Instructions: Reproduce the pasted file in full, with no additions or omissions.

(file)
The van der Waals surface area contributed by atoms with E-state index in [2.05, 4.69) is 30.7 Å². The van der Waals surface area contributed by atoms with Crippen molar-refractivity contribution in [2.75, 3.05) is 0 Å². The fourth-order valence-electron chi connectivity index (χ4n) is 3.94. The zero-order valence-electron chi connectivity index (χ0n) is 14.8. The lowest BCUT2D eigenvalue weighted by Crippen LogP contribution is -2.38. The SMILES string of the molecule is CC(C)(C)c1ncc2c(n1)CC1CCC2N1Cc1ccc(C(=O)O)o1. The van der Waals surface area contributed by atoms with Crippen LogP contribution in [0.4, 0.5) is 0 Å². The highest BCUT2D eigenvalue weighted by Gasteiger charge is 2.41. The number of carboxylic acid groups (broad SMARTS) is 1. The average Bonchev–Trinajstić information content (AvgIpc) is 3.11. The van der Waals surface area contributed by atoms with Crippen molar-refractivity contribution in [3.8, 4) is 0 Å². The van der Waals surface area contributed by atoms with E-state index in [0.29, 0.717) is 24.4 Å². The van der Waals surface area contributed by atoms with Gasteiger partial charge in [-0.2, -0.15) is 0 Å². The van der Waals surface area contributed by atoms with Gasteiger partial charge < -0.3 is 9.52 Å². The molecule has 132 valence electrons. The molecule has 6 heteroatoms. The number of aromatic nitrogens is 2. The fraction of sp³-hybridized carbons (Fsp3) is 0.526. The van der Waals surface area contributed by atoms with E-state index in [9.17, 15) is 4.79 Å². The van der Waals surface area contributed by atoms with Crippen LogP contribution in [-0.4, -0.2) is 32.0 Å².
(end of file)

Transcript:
The van der Waals surface area contributed by atoms with E-state index in [2.05, 4.69) is 30.7 Å². The van der Waals surface area contributed by atoms with Crippen molar-refractivity contribution in [2.75, 3.05) is 0 Å². The fourth-order valence-electron chi connectivity index (χ4n) is 3.94. The zero-order valence-electron chi connectivity index (χ0n) is 14.8. The lowest BCUT2D eigenvalue weighted by Crippen LogP contribution is -2.38. The SMILES string of the molecule is CC(C)(C)c1ncc2c(n1)CC1CCC2N1Cc1ccc(C(=O)O)o1. The van der Waals surface area contributed by atoms with Crippen LogP contribution in [0.4, 0.5) is 0 Å². The highest BCUT2D eigenvalue weighted by Gasteiger charge is 2.41. The number of carboxylic acid groups (broad SMARTS) is 1. The average Bonchev–Trinajstić information content (AvgIpc) is 3.11. The van der Waals surface area contributed by atoms with Crippen molar-refractivity contribution in [3.8, 4) is 0 Å². The van der Waals surface area contributed by atoms with E-state index in [0.29, 0.717) is 24.4 Å². The van der Waals surface area contributed by atoms with Gasteiger partial charge in [-0.2, -0.15) is 0 Å². The van der Waals surface area contributed by atoms with Gasteiger partial charge < -0.3 is 9.52 Å². The molecule has 132 valence electrons. The molecule has 6 heteroatoms. The number of aromatic nitrogens is 2. The fraction of sp³-hybridized carbons (Fsp3) is 0.526. The van der Waals surface area contributed by atoms with E-state index in [9.17, 15) is 4.79 Å². The van der Waals surface area contributed by atoms with Crippen LogP contribution in [-0.4, -0.2) is 32.0 Å².